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Student Experience

National Urban Fellow Cecil Brooks Jr. looks to break cycles of poverty

Pursuing a graduate degree came as an unexpected — but welcome — waypost in this student’s journey.

Cecil Brooks Jr.

Hailing from the South Bronx in New York, by way of Central America, National Urban Fellow Cecil Brooks Jr. has always obsessed over the intricacies underneath stable societies.

“Growing up in what is known as one of the poorest congressional districts in the country, with parents who immigrated from one of the poorest countries in the Americas,” said Brooks, “I always grew up asking how wealth can be created and why poverty seems to follow the same groups of people across different areas.”

This puzzle has driven Brooks to pursue roles in corporate law, philanthropy, city government and, most recently, federal government.

“I was drinking from a fire hydrant! It was somewhat of a dream to work in my neighborhood, living on the same street as my parents where I grew up,” said Brooks. “But it also opened my eyes to what’s happening across the country.”

His first day as a senior constituent services liaison for Representative Ritchie Torres (D-NY 5th District) was actually January 6, 2021, the day of the Capitol riot. “Thankfully, I wasn’t in the Capitol Building,” he said, “but it really set the scene of my year in federal service.”

Brooks graduated in 2017 from Colby College with a degree in Latin American Studies and Philosophy. His bipartisan organizing in Maine, a swing state whose governor aligned closely with President Trump, reinforced the “hyperlocal attitude” toward government he’s fostered as a New Yorker.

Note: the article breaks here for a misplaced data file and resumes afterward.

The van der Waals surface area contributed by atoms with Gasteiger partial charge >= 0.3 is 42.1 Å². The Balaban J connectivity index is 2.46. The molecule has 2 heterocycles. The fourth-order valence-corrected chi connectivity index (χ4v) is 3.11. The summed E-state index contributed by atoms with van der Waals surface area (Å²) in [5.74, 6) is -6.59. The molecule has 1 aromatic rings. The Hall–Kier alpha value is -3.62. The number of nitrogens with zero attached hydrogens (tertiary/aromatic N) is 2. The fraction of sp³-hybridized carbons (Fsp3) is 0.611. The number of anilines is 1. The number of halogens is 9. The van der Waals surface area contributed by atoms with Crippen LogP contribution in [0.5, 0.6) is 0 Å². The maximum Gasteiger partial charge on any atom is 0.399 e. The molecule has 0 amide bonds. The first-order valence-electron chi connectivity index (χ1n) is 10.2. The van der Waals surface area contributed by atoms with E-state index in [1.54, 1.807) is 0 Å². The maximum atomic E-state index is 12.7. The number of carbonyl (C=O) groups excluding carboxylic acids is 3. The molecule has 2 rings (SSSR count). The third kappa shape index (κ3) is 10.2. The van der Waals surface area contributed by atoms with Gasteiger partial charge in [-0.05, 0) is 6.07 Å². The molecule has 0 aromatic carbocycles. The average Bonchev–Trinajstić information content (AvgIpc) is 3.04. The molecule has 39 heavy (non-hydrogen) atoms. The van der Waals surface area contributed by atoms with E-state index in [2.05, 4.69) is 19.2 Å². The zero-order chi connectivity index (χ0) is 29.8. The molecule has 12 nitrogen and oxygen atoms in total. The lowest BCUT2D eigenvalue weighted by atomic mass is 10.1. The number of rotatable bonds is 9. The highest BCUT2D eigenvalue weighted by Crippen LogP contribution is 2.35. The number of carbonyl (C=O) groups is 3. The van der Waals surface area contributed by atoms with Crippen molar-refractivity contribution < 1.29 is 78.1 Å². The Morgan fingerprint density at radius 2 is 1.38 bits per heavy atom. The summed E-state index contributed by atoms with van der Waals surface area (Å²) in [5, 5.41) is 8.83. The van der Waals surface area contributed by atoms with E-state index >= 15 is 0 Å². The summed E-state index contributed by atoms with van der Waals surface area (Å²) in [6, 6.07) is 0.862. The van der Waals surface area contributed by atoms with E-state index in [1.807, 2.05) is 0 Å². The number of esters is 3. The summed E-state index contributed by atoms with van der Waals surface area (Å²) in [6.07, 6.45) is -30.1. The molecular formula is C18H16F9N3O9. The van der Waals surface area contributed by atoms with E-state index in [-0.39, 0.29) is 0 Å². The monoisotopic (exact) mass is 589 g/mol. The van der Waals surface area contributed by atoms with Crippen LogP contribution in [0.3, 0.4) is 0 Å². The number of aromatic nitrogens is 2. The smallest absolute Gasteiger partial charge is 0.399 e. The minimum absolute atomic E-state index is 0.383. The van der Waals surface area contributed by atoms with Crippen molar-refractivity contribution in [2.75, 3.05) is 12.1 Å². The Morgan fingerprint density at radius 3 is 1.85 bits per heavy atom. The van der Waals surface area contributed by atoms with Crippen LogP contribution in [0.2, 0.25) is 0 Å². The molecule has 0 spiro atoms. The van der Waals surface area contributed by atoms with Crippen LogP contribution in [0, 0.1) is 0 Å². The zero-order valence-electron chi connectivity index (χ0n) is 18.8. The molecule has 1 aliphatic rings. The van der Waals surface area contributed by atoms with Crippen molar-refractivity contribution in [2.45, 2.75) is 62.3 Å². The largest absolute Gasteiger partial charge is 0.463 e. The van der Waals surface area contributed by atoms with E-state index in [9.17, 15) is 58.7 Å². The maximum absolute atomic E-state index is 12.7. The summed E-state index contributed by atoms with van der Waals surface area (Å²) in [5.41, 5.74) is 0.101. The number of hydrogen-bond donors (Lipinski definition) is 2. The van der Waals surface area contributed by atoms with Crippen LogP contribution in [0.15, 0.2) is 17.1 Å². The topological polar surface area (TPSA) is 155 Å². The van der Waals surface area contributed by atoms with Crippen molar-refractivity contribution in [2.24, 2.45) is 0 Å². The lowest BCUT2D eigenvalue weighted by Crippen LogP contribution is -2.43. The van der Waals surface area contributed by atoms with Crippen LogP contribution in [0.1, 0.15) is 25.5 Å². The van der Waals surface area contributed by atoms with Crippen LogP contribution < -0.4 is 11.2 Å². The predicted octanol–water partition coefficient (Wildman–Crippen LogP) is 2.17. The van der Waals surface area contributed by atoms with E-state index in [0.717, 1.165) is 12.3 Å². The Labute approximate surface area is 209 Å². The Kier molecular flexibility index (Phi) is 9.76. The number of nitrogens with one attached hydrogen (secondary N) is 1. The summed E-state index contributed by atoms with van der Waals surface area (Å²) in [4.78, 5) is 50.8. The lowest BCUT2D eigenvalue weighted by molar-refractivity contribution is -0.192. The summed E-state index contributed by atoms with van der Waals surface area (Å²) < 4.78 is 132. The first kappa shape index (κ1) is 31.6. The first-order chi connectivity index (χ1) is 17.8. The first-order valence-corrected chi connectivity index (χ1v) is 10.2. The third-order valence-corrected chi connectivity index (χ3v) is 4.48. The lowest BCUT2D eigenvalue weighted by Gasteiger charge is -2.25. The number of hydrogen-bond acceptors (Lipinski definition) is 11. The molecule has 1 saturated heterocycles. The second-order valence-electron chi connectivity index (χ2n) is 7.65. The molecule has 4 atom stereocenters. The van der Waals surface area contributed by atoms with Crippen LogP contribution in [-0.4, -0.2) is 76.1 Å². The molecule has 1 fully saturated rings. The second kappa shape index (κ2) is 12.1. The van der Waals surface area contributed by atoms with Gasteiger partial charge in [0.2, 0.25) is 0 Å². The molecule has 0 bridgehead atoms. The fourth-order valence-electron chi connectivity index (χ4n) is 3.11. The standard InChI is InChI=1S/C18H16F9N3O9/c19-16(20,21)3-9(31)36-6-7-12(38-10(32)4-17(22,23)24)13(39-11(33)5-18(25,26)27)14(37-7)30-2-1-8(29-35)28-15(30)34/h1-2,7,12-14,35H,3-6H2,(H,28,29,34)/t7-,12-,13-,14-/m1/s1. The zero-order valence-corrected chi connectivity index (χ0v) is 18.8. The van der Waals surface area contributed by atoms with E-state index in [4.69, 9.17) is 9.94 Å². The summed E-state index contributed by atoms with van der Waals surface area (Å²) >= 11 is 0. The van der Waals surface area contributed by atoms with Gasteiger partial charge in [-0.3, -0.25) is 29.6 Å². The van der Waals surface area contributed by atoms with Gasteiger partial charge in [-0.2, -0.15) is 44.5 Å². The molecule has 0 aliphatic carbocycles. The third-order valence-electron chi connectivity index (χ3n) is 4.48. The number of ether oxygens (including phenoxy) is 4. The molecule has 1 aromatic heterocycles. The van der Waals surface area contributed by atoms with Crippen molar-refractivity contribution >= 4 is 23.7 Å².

Cecil Brooks Jr.

“I love New York and knowing what happens on every street corner,” said Brooks. “But there’s so much more I want to be a part of. I’m ready to really expand New York, which brought me to Georgetown, in the heart of the country.”

Graduate studies weren’t originally part of his plan — he’d previously felt that graduating from undergrad was “journey enough.” That changed in the summer of 2021, when Brooks accepted an invitation to attend a transnational delegation to Honduras, where he has family ties, to investigate the economic drivers behind a sharp increase in immigration to surrounding countries.

I already feel like this opportunity is bringing me full circle.

Cecil Brooks Jr.

“I learned so much and got to meet amazing people,” he said. Brooks even got to meet a long-lost cousin who is now a leading indigenous activist for women’s rights in a country with one of the highest rates of homicide against women.

He arrived at the McCourt School through the National Urban Fellows Program which, Brooks explained, scouts emerging leaders from underrepresented communities across the country to bring “fresh minds to the public world.” He’s looking forward to learning from his classmates, delving into theories of economic development and, in his spare time, exploring DC’s creative arts scene.

“It’s an amazing opportunity,” said Brooks. “I’m still trying to figure out what the future entails, whether I’ll stay in government and how hyperlocal I want to remain, but I’m open to exploration. I already feel like this opportunity is bringing me full circle.”

Learn more about the National Urban Fellows Program and how to apply here.

National Urban Fellows